Vegan French Toast

The last month has been very busy as I’ve been gearing up for Oakland Veg Week, beating the streets at Farmers’ Markets on the weekends to get people to take our pledge and otherwise spread the word. With that behind me, I relished the extra couple of hours I had this morning by making breakfast, one of my favorite things to do on the weekend.

If you think you can’t have French Toast without eggs, think again. This French Toast recipe is super easy to make and just as good as any French Toast you’ve ever had. You can top with pineapple and coconut for a taste of the islands or just douse with maple syrup and eat with a side of fruit and tempeh bacon like we did this morning. You’ll wonder why you ever wasted time with eggs in the first place.

Helping hens

Today is a landmark day for America’s egg-laying hens. The first ever federal legislation to protect them, H.R. 3798, the Egg Products Inspection Act Amendments of 2012, was introduced with the support of The Humane Society of the United States and The United Egg Producers. Currently about 250 million hens are confined in tiny, barren cages called “battery cages” for the purpose of egg production. Each cage contains 5-8 birds and the space allowance per-bird is less than a standard sheet of paper! These cages are devoid of perches, scratching areas, nesting boxes—things that are highly important for hens’ good welfare. The birds live like that, unable to take more than a few steps or even spread their wings, for their entire 12-18 month production cycle until they’re slaughtered.

As of now, there’s not a single federal law to protect animals raised for food while on the farm. And most state laws exempt animals being raised for agricultural purposes. If passed, H.R. 3798 would essentially double the space requirement for each egg-laying hen and birds would be provided enrichments like a nesting box and scratch pad. Is it perfect? No. But it’s a lot better than the barren environments that they currently suffer in.

The legislation would also ban forced molting by starvation. It’s currently legal to starve birds to shock their bodies into another egg-laying cycle. Though it’s against UEP standards, there are still tens of thousands of egg laying hens raised by non-UEP certified producers. The legislation, too, would create a labeling program that would require the type of system in which the eggs were produced to be indicated on cartons (i.e., “eggs from caged hens” and “eggs from cage-free hens”) so consumers are able to make informed purchasing decisions.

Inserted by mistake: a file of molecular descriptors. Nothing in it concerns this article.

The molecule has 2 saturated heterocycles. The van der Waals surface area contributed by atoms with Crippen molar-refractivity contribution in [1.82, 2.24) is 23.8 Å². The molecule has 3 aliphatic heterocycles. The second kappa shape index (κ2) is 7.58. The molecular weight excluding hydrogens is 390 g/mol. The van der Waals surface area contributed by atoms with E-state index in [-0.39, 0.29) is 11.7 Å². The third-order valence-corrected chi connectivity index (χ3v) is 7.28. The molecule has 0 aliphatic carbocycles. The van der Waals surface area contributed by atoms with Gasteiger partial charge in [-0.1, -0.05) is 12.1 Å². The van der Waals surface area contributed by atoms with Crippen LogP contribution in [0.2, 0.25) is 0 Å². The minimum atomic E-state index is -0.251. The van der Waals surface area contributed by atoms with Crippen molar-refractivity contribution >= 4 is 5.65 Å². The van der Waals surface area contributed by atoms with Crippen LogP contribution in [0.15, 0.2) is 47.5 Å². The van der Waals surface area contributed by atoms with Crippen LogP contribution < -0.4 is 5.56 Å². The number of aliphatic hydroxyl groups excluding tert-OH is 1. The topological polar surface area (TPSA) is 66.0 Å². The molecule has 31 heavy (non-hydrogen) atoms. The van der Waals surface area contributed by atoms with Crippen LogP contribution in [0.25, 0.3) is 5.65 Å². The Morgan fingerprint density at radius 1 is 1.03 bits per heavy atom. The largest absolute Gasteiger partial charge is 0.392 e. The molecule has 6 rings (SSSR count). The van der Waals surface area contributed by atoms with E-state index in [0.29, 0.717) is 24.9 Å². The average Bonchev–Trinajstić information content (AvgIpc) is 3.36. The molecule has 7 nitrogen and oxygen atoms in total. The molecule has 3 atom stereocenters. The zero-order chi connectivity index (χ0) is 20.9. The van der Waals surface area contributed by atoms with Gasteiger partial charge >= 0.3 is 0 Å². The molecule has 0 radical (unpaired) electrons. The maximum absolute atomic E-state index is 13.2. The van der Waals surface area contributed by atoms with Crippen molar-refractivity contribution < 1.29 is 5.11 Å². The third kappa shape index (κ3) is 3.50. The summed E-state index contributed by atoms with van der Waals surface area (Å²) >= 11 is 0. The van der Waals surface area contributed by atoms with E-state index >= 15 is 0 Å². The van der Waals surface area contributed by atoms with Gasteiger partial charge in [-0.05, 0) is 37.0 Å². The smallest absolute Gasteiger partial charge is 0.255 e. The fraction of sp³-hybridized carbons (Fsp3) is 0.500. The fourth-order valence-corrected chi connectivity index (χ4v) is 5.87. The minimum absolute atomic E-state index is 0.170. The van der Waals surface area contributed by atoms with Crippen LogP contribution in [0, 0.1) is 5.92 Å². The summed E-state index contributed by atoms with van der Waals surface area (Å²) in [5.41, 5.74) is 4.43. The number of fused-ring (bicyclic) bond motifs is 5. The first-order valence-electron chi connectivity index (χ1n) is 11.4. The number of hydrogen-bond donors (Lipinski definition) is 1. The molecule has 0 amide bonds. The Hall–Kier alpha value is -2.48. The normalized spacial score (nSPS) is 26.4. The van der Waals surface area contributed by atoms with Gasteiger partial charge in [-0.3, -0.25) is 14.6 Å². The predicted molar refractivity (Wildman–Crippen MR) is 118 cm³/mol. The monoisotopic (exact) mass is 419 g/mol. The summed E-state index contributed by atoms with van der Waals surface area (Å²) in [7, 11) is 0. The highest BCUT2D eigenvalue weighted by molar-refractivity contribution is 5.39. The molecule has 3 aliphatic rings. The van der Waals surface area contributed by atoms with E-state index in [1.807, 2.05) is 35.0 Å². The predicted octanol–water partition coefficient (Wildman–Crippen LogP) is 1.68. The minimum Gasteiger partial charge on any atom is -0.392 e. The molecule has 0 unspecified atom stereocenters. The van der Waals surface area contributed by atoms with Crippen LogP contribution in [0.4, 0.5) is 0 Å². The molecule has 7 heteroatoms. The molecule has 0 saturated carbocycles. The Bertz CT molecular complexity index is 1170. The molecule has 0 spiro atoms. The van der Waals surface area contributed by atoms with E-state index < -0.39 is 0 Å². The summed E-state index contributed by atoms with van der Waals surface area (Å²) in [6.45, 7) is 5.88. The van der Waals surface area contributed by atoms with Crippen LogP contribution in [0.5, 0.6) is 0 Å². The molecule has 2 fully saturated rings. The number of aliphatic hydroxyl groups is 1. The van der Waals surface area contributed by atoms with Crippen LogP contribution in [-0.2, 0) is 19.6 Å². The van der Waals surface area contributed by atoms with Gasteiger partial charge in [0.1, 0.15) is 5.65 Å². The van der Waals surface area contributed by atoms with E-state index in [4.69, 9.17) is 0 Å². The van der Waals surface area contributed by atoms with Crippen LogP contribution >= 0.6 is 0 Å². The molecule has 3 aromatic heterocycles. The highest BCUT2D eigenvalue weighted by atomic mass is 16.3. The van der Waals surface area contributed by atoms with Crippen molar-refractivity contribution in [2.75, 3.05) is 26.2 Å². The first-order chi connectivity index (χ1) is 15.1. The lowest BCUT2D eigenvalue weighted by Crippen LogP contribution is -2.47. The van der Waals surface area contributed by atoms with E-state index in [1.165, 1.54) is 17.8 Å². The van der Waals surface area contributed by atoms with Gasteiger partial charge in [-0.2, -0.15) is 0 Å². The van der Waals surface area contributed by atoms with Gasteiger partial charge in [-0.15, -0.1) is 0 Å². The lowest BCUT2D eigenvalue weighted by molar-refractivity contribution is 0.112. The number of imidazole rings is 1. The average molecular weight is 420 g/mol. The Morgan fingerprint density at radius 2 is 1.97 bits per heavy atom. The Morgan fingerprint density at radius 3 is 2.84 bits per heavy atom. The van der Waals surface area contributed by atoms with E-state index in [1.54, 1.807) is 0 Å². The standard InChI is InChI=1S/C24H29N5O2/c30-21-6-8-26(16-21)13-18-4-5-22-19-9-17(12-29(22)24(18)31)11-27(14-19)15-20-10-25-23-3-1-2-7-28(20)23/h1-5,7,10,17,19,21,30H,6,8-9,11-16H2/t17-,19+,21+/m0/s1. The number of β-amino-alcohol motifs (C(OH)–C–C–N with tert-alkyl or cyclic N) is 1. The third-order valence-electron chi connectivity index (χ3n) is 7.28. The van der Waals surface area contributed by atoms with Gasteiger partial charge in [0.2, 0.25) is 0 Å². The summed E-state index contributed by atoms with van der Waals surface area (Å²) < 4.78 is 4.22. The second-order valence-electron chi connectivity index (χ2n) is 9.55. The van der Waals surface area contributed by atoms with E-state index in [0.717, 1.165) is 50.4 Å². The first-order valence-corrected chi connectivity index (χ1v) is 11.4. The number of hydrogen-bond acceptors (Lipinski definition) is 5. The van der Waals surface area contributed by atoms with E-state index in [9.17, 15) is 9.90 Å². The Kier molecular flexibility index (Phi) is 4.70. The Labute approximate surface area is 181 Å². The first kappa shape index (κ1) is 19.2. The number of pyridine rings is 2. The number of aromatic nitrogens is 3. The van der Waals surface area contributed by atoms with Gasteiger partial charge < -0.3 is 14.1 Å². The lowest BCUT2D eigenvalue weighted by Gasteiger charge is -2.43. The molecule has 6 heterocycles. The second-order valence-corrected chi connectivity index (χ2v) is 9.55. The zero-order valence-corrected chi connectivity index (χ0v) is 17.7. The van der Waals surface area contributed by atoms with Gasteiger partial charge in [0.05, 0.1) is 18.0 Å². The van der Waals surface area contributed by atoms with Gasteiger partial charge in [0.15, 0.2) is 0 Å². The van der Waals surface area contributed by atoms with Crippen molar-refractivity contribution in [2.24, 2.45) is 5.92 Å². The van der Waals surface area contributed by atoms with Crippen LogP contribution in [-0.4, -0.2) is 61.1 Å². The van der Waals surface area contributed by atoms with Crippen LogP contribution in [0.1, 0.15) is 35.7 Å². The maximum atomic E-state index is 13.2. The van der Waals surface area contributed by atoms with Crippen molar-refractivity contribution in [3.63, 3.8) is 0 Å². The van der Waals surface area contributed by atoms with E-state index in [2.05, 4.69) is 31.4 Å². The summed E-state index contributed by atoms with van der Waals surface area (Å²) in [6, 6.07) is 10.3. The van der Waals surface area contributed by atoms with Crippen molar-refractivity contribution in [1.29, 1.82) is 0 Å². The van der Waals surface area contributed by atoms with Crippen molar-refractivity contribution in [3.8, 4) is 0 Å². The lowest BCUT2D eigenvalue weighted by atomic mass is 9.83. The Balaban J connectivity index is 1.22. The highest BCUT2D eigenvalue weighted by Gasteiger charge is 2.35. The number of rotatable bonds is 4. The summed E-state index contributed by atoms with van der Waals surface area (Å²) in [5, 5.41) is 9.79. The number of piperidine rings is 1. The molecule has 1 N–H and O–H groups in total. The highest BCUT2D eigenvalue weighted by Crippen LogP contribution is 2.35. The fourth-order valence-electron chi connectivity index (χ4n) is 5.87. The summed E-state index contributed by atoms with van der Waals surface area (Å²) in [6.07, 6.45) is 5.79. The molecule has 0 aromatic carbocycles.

It’s important that we all support this monumental legislation and The Humane Society of the United States has made that very easy. You can fill out a web form here to contact your U.S. Representative to ask them to support the legislation. It’ll only take a minute and could do a world of good.

Baking without eggs? Piece of cake

For full disclosure, I did not bake the vegan chocolate cake with mousse icing seen here. Beautiful and decadent, it was lovingly prepared by the bakers at Whole Foods who my husband commissioned for a special surprise. I’ve done my fair share of vegan baking though and with the holidays approaching I anticipate doing a lot more.

Baking without eggs and dairy is a cinch. It typically entails simple substitutions, some involving things most people have around the house, like mashed bananas, applesauce, or even a combination of vinegar and baking soda. Vegan baking is growing in popularity too. Twice on the television show, The Cupcake Wars, the winning recipes have been vegan. Babycakes, a vegan bakery in New York City, is deemed a favorite by stars like Madonna and Natalie Portman.

So how do you bake without eggs? There are commercial egg replacers you can purchase from natural foods stores, online, and in the natural foods section at many mainstream grocers made by Ener-G and Bob’s Red Mill. And there are simple substitutions you can make, like these ideas from PETA:

• 1 egg = 2 Tbsp. potato starch
• 1 egg = 1/4 cup mashed potatoes
• 1 egg = 1/4 cup canned pumpkin or squash
• 1 egg = 1/4 cup puréed prunes
• 1 egg = 2 Tbsp. water + 1 Tbsp. oil + 2 tsp. baking powder
• 1 egg = 1 Tbsp. ground flax seed simmered in 3 Tbsp. water
• 1 egg white = 1 Tbsp. plain agar powder dissolved in 1 Tbsp. water, whipped, chilled, and whipped again

There are vegan cookbooks galore, like Vegan Cupcakes Take Over the World and The Joy of Vegan Baking that offer recipes for old standbys as well as fun, new ideas. The bottom line is eating without eggs and dairy does not mean a life of deprivation. You can have your cake vegan and eat it too.